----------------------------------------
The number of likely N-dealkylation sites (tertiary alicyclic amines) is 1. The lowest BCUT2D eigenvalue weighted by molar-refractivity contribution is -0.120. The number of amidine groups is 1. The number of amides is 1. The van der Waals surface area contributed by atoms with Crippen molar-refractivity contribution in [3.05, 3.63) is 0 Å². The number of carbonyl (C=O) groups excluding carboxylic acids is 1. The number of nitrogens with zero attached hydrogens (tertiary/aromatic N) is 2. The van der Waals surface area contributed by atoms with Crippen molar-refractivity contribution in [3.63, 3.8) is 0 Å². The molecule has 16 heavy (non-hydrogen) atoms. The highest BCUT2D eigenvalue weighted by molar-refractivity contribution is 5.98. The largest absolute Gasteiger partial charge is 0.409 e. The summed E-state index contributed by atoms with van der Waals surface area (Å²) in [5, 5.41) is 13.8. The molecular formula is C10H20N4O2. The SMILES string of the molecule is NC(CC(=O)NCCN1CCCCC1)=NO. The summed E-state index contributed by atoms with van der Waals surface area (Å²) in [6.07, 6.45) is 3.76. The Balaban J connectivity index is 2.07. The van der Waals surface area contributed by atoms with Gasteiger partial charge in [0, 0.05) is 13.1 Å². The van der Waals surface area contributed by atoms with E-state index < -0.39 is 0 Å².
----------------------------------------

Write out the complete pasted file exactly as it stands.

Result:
The number of likely N-dealkylation sites (tertiary alicyclic amines) is 1. The lowest BCUT2D eigenvalue weighted by molar-refractivity contribution is -0.120. The number of amidine groups is 1. The number of amides is 1. The van der Waals surface area contributed by atoms with Crippen molar-refractivity contribution in [3.05, 3.63) is 0 Å². The number of carbonyl (C=O) groups excluding carboxylic acids is 1. The number of nitrogens with zero attached hydrogens (tertiary/aromatic N) is 2. The van der Waals surface area contributed by atoms with Crippen molar-refractivity contribution in [3.63, 3.8) is 0 Å². The molecule has 16 heavy (non-hydrogen) atoms. The highest BCUT2D eigenvalue weighted by molar-refractivity contribution is 5.98. The largest absolute Gasteiger partial charge is 0.409 e. The summed E-state index contributed by atoms with van der Waals surface area (Å²) in [5, 5.41) is 13.8. The molecular formula is C10H20N4O2. The SMILES string of the molecule is NC(CC(=O)NCCN1CCCCC1)=NO. The summed E-state index contributed by atoms with van der Waals surface area (Å²) in [6.07, 6.45) is 3.76. The Balaban J connectivity index is 2.07. The van der Waals surface area contributed by atoms with Gasteiger partial charge in [0, 0.05) is 13.1 Å². The van der Waals surface area contributed by atoms with E-state index < -0.39 is 0 Å².